I sat with Miss Epps and offered her this deal: “You come with me Saturday to a house in the country and yell at a boy for keeping blackbirds in his room, and I’ll pay you two hundred dollars cash.”
She said if I’d throw in a six-pack of tall boys, she’d do it. I told her no problem. But those tall boys were almost my undoing.
We drove Lucille to No Hope and stocked the bird room with another hundred grackles and got our shots, but somewhere along the way she came a little unhinged—which is to say, she became Auntie. The first time I called “action” she worked herself into a frenzy and stayed there. When I called “cut” she ignored me.
An hour or so later we escorted an agitated Auntie out of the house and drove her home. I don’t know who bought her the tall boys or if she bought her own, but late that night Auntie Epps wandered out of her house in a bathrobe and started screaming at oncoming traffic. The next morning I got another nasty message, from a son this time: “If you ever bother my mama again …” There had to be easier ways to build these dramatic reconstructions, I thought, without everything getting so damned Crewsian.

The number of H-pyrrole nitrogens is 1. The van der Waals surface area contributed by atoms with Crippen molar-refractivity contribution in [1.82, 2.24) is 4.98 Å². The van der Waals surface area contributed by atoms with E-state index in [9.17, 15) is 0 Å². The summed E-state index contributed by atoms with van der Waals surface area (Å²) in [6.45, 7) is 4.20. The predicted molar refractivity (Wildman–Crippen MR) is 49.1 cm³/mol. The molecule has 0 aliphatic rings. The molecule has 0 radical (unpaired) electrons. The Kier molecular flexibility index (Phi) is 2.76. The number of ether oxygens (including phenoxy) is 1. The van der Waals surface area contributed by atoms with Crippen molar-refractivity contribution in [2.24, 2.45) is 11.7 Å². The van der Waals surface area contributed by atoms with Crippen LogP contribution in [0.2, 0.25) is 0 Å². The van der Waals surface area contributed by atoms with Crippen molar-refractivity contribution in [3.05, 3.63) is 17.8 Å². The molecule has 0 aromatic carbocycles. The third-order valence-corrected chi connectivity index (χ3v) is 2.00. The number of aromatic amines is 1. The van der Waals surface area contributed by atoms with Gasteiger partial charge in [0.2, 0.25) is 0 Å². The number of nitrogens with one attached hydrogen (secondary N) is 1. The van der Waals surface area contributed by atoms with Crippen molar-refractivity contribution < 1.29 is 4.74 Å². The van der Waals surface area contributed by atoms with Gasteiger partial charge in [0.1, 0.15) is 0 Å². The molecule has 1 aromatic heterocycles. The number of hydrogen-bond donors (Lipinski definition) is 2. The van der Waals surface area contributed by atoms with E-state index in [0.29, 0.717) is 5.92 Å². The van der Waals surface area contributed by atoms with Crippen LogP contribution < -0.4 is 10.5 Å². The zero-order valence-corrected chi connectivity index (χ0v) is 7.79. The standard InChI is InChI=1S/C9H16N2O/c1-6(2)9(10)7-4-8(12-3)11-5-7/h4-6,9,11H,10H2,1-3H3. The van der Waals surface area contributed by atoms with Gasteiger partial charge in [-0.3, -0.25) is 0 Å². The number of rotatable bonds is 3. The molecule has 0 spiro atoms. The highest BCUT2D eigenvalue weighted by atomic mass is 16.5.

Eight months into the process we found ourselves in need of voice-overs, so we paid Crews another visit. We drove nine hours to his house and knocked on his door, but the man who answered it this time was sixty pounds heavier and sporting a Mohawk. I’d heard that Crews was prone to slip into new identities the way the rest of us slip into and out of our clothes, but I hadn’t imagined anything so drastic. When I asked why he’d affected a road-warrior look, he said it was because he’d begun to feel too loved in Gainesville, like too much of a mascot. “When folks see me now,” he said, “I can feel the hate comin’ off ’em like heat off a stove.”